“Dr. Goldstein” she said with furrowed brows, completely unaware that she was interrupting my appointment, “I don’t think this one is working either.” Her forearms had lots of little circles of goo on them, indicating a number of product tests were going on that day.
“PLO gel is a wonderful drug delivery system.” Dr. Goldstein explained seeing my puzzled look. “It is much like the oft-maligned DMSO, which every equestrian and horse trainer uses daily, safely. So Marie, how long has it been since we applied that last one?”
Marie didn’t seem to hear. She was focused on the words “horse” and “equestrian.”
“You use horse medicine on me?” she asked incredulously.
“How many minutes has it been Marie?” Dr. Goldstein persisted.
Still a little bit bugged by Marie crashing my appointment, as well as the fact that she was using up my time with the Doctor by standing there mute, I decided to help her.It came out more acerbic than I wished:
“If words fail you why don’t you just tap out the answer withyour front hoof?”
The stare I got back from Marie spoke volumes. Dr. G just smiled at her, and looking at his watch said, “Let’s give it another minute or two, Marie. Based on your other tests this NMDA antagonist should be unplugging your pain signal right about now.”
“But I still am at 7 on the pain scale doctor, and…oh, wait, what it is going on?…Dr. Goldshteehhhn…”
With that, her voice trailed off, and without further ado she gracefully slid down the wall that was supporting her, sat down on the floor, and started snoring.
Dr. Goldstein immediately called for staff help, got her up into a comfortable lounge chair, and said, “What are you feeling now, Marie?”
“Wonder…wonderful,” she slurred. “I feel no pain. May I go back to sleep please?”
With a nurse giving Marie a blanket, Dr. Goldstein said, “Yes, now that we found what works for you, you can sleep here the rest of the afternoon.” Then he turned to me and said with a sardonic grin, “Your turn!”
That which I experienced at Dr. Jay Goldstein’s office 10 years ago, is very similar to the aggressive approach to health management that Rich Van Konynenburg suggested to me just 2 years ago. For both, in a word, it all comes down to speed.
Rich Van K put it to me this way almost 18 months before he died: “Kelvin, at our age, to see if one medicine or therapy works. I tweaked the methylation protocol on a daily, sometimes hourly basis until I found the right formula for my body.”
For most of the first 2 decades that I battled this disease I played by the rules. I took my place in line to see the doctor, and waited the months required to see him or her. I followed package inserts and MSD sheets exactly. I waited weeks for the blood work to comeback, and then waited months to see if one new drug, or one new medicine, might work. Usually they didn’t, and usually I felt ripped off as a result. “Another half-year of my life just to find out that Valtrex doesn’t help me.”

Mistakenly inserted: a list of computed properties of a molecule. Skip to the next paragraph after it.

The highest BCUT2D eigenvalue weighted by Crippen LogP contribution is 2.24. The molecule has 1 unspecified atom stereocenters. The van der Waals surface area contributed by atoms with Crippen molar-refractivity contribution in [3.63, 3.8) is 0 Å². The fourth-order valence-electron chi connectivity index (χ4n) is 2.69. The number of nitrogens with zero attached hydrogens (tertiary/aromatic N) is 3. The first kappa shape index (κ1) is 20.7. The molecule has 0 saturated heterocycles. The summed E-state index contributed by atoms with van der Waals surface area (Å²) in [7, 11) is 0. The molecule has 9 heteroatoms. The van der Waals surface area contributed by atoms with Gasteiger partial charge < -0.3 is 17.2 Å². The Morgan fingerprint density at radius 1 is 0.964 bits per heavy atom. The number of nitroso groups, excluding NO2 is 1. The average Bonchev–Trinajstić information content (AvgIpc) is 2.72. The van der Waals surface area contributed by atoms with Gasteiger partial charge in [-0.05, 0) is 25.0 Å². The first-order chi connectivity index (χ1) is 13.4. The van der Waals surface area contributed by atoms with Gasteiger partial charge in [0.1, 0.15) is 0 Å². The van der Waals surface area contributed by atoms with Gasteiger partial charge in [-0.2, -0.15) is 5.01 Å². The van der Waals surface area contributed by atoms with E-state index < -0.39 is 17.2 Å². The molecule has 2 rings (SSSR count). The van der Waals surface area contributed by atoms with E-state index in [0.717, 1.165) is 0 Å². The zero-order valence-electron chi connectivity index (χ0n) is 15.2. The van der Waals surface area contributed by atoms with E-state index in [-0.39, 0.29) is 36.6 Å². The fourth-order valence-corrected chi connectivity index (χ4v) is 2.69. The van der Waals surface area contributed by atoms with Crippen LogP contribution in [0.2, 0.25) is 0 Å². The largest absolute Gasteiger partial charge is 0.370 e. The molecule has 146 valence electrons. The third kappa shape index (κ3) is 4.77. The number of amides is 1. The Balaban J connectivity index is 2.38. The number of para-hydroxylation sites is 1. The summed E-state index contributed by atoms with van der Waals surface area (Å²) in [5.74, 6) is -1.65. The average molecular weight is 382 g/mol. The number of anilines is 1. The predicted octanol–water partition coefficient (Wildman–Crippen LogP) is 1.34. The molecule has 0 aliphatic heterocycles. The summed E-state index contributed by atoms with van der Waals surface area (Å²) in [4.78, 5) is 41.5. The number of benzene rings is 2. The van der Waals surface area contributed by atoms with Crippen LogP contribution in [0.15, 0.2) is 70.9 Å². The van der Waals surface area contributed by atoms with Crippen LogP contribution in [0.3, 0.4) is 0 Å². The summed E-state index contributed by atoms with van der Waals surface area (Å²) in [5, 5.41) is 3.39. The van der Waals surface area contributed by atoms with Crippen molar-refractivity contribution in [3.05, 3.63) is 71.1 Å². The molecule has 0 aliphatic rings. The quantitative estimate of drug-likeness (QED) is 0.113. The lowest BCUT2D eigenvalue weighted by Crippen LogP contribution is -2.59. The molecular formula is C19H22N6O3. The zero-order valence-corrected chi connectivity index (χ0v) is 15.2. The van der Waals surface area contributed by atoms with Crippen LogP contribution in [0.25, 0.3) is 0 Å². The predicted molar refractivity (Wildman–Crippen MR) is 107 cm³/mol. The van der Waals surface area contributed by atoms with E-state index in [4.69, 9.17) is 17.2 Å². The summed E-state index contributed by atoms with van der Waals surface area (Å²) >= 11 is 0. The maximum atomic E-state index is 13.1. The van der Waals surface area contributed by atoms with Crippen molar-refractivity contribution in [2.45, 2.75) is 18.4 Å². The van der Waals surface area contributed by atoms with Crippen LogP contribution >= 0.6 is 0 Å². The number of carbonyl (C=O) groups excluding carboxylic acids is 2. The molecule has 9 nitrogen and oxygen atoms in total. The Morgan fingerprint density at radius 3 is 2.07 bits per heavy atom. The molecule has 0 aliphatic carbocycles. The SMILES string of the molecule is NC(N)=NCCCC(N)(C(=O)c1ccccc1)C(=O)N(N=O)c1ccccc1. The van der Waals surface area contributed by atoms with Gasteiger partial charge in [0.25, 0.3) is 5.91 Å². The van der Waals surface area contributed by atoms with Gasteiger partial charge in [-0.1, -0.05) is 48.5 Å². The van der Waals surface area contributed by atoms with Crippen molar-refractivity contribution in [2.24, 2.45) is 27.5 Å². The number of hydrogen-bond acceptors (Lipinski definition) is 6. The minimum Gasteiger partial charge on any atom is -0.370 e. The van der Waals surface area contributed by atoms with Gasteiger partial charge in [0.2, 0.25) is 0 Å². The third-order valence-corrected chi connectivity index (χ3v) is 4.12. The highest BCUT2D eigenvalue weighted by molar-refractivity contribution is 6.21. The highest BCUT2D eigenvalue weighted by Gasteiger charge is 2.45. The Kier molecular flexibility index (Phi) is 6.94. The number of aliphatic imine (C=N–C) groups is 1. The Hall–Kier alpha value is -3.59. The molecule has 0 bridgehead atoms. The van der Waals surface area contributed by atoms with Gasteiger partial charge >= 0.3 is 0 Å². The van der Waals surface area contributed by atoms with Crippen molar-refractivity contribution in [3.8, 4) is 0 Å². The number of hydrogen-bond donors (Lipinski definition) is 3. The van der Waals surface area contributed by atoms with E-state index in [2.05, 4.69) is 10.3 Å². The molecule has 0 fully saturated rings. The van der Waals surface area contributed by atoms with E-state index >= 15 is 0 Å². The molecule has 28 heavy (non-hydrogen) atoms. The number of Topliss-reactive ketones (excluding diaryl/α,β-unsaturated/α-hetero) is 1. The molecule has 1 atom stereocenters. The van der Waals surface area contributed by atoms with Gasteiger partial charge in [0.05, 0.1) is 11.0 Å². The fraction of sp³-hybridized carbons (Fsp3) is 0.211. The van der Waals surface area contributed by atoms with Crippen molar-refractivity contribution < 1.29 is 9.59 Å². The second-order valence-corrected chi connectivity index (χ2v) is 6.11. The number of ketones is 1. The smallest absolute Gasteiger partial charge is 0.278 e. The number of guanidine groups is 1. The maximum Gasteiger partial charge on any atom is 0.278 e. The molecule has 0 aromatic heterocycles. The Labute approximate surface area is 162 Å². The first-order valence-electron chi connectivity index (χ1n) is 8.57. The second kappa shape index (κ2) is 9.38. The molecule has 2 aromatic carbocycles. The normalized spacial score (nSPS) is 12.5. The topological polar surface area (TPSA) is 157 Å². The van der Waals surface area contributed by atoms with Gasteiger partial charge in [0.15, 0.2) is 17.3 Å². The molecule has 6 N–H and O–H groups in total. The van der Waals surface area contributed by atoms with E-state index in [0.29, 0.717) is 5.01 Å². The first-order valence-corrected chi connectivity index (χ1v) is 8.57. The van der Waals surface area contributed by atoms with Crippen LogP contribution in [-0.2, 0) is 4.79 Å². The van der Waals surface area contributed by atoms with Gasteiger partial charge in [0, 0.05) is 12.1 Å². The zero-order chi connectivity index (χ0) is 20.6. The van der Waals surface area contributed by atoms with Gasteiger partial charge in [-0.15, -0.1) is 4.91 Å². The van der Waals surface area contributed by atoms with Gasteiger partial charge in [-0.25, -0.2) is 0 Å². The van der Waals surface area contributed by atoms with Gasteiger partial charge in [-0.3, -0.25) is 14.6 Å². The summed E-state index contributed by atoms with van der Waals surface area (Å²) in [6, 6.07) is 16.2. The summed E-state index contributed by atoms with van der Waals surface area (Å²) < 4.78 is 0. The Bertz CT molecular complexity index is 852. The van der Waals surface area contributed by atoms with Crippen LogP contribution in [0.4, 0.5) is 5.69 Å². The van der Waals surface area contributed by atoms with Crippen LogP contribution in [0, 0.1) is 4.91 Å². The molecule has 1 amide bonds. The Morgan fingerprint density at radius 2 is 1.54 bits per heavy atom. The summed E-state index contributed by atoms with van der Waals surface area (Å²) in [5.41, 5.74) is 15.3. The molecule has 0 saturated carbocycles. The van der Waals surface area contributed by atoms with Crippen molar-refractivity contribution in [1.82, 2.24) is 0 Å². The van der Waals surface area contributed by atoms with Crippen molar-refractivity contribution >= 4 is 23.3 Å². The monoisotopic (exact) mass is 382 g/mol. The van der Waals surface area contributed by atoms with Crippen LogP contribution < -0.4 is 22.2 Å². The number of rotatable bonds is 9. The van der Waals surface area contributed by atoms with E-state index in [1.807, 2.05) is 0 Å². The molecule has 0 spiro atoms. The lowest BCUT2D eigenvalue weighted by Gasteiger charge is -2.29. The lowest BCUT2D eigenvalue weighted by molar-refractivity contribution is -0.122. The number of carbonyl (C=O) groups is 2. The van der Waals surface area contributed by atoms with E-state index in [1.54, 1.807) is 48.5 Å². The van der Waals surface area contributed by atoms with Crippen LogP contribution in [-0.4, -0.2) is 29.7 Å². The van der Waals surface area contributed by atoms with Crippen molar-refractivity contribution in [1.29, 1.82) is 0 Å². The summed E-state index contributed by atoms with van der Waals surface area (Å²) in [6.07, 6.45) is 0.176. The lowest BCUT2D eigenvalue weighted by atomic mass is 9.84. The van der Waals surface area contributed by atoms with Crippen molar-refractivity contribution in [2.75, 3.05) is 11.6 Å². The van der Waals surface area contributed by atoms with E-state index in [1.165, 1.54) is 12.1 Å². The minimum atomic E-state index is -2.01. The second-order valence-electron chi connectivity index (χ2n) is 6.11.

So beginning two years ago, I started what I call Kelvin Lord’s Magic Kingdom “maximized experience” approach to managing my health.
You see, I learned something at Disneyland. As kids growing up in L.A in the 60’s, my sister and I always wanted to be first in line at the Magic Kingdom entrance in Anaheim. Thankfully, the Disneyland staff always reinforced our early arrival idea, by shouting in the megaphone to those of us who lined up before the gates opened: “ Congratulations kids! The early bird catches the worm and by being first in line today you are going to maximize your experience at the Magic Kingdom. “
Our strategy for this “maximized experience” was simple - get on as many rides as possible, in the fastest time possible, so that when the park closed 12 hours later, we had done it all. That often meant racing to the most popular rides, like the Matterhorn or Pirates of the Caribbean, the moment they opened the gate, and cramming kiddy rides in between. Many times during my childhood my sister and I achieved this feat, and actually experienced everythingDisneyland had to offer at the time, exhausting all our tickets, all in one day.
When I left Charlotte in January of 2011, having finished a full 52-weeks of Ampligen, I was leaving victoriously, with improvement in a number of areas of my health. Yet although I was indeed 60% better than when I had arrived at the clinic, and though the Ampligen did the job as advertised, the 40% that Ampligen couldn’t fix was still problematic. But I wasn’t in the mood or mindset to approach working on this 40% in the same antiquated, draconian way I had in years past – that is, slowly and patiently, waiting for doctors and labs and pharmacies to take weeks to do anything.